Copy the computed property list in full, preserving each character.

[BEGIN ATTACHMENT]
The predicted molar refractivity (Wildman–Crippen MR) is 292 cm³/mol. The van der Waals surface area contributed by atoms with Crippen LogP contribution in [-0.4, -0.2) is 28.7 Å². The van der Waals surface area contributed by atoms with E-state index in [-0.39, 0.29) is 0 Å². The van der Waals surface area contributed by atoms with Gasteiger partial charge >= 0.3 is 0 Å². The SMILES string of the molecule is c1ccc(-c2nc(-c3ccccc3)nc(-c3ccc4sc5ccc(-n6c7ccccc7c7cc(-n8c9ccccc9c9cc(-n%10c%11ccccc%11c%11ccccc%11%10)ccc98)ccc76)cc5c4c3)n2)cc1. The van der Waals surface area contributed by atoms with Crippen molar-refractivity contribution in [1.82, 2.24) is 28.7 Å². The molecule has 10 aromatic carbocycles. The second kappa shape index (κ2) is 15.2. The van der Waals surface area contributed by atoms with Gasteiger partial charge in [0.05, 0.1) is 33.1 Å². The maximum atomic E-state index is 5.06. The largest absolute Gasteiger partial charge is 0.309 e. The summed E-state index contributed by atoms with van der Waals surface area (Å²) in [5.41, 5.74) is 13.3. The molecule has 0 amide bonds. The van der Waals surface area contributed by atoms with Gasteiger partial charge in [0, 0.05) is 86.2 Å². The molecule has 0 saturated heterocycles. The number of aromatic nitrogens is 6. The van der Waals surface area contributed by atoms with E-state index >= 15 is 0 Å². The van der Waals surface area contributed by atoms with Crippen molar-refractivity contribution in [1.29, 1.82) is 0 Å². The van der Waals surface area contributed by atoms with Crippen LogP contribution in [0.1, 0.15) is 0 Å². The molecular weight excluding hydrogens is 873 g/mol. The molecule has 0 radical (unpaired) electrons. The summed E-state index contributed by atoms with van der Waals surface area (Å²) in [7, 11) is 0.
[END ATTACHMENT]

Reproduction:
The predicted molar refractivity (Wildman–Crippen MR) is 292 cm³/mol. The van der Waals surface area contributed by atoms with Crippen LogP contribution in [-0.4, -0.2) is 28.7 Å². The van der Waals surface area contributed by atoms with E-state index in [-0.39, 0.29) is 0 Å². The van der Waals surface area contributed by atoms with Gasteiger partial charge >= 0.3 is 0 Å². The SMILES string of the molecule is c1ccc(-c2nc(-c3ccccc3)nc(-c3ccc4sc5ccc(-n6c7ccccc7c7cc(-n8c9ccccc9c9cc(-n%10c%11ccccc%11c%11ccccc%11%10)ccc98)ccc76)cc5c4c3)n2)cc1. The van der Waals surface area contributed by atoms with Crippen molar-refractivity contribution in [1.82, 2.24) is 28.7 Å². The molecule has 10 aromatic carbocycles. The second kappa shape index (κ2) is 15.2. The van der Waals surface area contributed by atoms with Gasteiger partial charge in [0.05, 0.1) is 33.1 Å². The maximum atomic E-state index is 5.06. The largest absolute Gasteiger partial charge is 0.309 e. The summed E-state index contributed by atoms with van der Waals surface area (Å²) in [5.41, 5.74) is 13.3. The molecule has 0 amide bonds. The van der Waals surface area contributed by atoms with Gasteiger partial charge in [0, 0.05) is 86.2 Å². The molecule has 0 saturated heterocycles. The number of aromatic nitrogens is 6. The van der Waals surface area contributed by atoms with E-state index >= 15 is 0 Å². The van der Waals surface area contributed by atoms with Crippen molar-refractivity contribution in [1.29, 1.82) is 0 Å². The van der Waals surface area contributed by atoms with Crippen LogP contribution in [0.1, 0.15) is 0 Å². The molecular weight excluding hydrogens is 873 g/mol. The molecule has 0 radical (unpaired) electrons. The summed E-state index contributed by atoms with van der Waals surface area (Å²) in [7, 11) is 0.